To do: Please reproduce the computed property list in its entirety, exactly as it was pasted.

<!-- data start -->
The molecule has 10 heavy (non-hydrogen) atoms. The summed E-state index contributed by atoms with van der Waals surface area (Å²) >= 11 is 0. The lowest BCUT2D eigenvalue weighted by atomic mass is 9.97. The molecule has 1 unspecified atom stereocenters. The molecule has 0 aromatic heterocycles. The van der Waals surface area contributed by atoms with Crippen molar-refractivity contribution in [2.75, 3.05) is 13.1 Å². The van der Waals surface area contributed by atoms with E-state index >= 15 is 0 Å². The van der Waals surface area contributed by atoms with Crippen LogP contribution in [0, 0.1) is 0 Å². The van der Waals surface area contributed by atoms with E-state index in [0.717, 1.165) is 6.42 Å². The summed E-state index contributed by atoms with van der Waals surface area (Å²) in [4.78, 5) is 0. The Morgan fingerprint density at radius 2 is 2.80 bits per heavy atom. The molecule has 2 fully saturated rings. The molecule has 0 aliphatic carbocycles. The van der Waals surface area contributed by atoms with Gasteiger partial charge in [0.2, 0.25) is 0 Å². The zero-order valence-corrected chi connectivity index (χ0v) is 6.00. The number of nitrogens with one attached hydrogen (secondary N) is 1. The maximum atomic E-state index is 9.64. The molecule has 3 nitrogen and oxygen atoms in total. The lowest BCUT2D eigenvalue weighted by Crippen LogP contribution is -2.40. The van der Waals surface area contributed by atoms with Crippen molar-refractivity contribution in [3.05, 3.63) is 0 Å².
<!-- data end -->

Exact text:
The molecule has 10 heavy (non-hydrogen) atoms. The summed E-state index contributed by atoms with van der Waals surface area (Å²) >= 11 is 0. The lowest BCUT2D eigenvalue weighted by atomic mass is 9.97. The molecule has 1 unspecified atom stereocenters. The molecule has 0 aromatic heterocycles. The van der Waals surface area contributed by atoms with Crippen molar-refractivity contribution in [2.75, 3.05) is 13.1 Å². The van der Waals surface area contributed by atoms with E-state index >= 15 is 0 Å². The van der Waals surface area contributed by atoms with Crippen LogP contribution in [0, 0.1) is 0 Å². The van der Waals surface area contributed by atoms with E-state index in [0.717, 1.165) is 6.42 Å². The summed E-state index contributed by atoms with van der Waals surface area (Å²) in [4.78, 5) is 0. The Morgan fingerprint density at radius 2 is 2.80 bits per heavy atom. The molecule has 2 fully saturated rings. The molecule has 0 aliphatic carbocycles. The van der Waals surface area contributed by atoms with Gasteiger partial charge in [0.2, 0.25) is 0 Å². The zero-order valence-corrected chi connectivity index (χ0v) is 6.00. The number of nitrogens with one attached hydrogen (secondary N) is 1. The maximum atomic E-state index is 9.64. The molecule has 3 nitrogen and oxygen atoms in total. The lowest BCUT2D eigenvalue weighted by Crippen LogP contribution is -2.40. The van der Waals surface area contributed by atoms with Crippen molar-refractivity contribution in [3.05, 3.63) is 0 Å².